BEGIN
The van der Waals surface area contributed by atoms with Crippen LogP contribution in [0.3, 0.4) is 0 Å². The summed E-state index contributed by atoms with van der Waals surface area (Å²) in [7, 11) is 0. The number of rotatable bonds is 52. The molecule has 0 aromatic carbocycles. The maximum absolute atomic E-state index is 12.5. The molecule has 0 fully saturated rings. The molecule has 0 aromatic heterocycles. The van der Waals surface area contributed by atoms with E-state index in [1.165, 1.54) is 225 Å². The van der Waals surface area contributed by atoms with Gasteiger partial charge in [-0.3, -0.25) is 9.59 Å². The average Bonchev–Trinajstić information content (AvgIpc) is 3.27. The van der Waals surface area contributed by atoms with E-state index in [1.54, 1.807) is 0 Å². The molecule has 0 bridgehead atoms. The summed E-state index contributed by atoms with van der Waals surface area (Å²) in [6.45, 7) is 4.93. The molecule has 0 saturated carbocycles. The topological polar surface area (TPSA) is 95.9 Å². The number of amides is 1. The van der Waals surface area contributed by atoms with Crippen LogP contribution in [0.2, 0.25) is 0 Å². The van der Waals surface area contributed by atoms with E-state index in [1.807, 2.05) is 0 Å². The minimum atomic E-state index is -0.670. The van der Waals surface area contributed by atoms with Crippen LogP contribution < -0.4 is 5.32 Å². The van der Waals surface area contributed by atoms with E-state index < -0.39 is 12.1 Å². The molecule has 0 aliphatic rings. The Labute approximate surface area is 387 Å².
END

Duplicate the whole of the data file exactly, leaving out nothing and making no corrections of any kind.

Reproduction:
The van der Waals surface area contributed by atoms with Crippen LogP contribution in [0.3, 0.4) is 0 Å². The summed E-state index contributed by atoms with van der Waals surface area (Å²) in [7, 11) is 0. The number of rotatable bonds is 52. The molecule has 0 aromatic carbocycles. The maximum absolute atomic E-state index is 12.5. The molecule has 0 fully saturated rings. The molecule has 0 aromatic heterocycles. The van der Waals surface area contributed by atoms with E-state index in [1.165, 1.54) is 225 Å². The van der Waals surface area contributed by atoms with Gasteiger partial charge in [-0.3, -0.25) is 9.59 Å². The average Bonchev–Trinajstić information content (AvgIpc) is 3.27. The van der Waals surface area contributed by atoms with E-state index in [1.54, 1.807) is 0 Å². The molecule has 0 bridgehead atoms. The summed E-state index contributed by atoms with van der Waals surface area (Å²) in [6.45, 7) is 4.93. The molecule has 0 saturated carbocycles. The topological polar surface area (TPSA) is 95.9 Å². The number of amides is 1. The van der Waals surface area contributed by atoms with Crippen LogP contribution in [0.2, 0.25) is 0 Å². The van der Waals surface area contributed by atoms with E-state index in [1.807, 2.05) is 0 Å². The minimum atomic E-state index is -0.670. The van der Waals surface area contributed by atoms with Crippen LogP contribution < -0.4 is 5.32 Å². The van der Waals surface area contributed by atoms with E-state index < -0.39 is 12.1 Å². The molecule has 0 aliphatic rings. The Labute approximate surface area is 387 Å².